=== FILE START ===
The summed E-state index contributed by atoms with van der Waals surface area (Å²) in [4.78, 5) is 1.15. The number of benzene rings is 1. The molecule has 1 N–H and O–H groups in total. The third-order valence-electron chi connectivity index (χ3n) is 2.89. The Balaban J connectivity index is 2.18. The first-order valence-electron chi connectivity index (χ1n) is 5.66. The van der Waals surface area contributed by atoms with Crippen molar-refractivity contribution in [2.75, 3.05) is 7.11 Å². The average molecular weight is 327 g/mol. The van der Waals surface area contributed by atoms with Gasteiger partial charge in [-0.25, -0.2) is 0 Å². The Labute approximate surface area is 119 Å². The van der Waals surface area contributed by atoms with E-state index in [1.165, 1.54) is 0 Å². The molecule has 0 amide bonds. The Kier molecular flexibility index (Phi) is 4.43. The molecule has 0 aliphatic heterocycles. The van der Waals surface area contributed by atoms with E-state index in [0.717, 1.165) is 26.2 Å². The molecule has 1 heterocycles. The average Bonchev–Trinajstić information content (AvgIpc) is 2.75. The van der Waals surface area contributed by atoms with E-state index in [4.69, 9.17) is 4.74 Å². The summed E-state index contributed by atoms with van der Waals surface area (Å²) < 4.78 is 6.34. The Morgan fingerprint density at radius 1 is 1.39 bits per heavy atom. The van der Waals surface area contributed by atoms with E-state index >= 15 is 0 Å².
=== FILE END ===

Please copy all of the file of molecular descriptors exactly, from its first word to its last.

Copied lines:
The summed E-state index contributed by atoms with van der Waals surface area (Å²) in [4.78, 5) is 1.15. The number of benzene rings is 1. The molecule has 1 N–H and O–H groups in total. The third-order valence-electron chi connectivity index (χ3n) is 2.89. The Balaban J connectivity index is 2.18. The first-order valence-electron chi connectivity index (χ1n) is 5.66. The van der Waals surface area contributed by atoms with Crippen molar-refractivity contribution in [2.75, 3.05) is 7.11 Å². The average molecular weight is 327 g/mol. The van der Waals surface area contributed by atoms with Gasteiger partial charge in [-0.25, -0.2) is 0 Å². The Labute approximate surface area is 119 Å². The van der Waals surface area contributed by atoms with E-state index in [1.165, 1.54) is 0 Å². The molecule has 0 amide bonds. The Kier molecular flexibility index (Phi) is 4.43. The molecule has 0 aliphatic heterocycles. The van der Waals surface area contributed by atoms with E-state index in [0.717, 1.165) is 26.2 Å². The molecule has 1 heterocycles. The average Bonchev–Trinajstić information content (AvgIpc) is 2.75. The van der Waals surface area contributed by atoms with E-state index in [4.69, 9.17) is 4.74 Å². The summed E-state index contributed by atoms with van der Waals surface area (Å²) < 4.78 is 6.34. The Morgan fingerprint density at radius 1 is 1.39 bits per heavy atom. The van der Waals surface area contributed by atoms with E-state index >= 15 is 0 Å².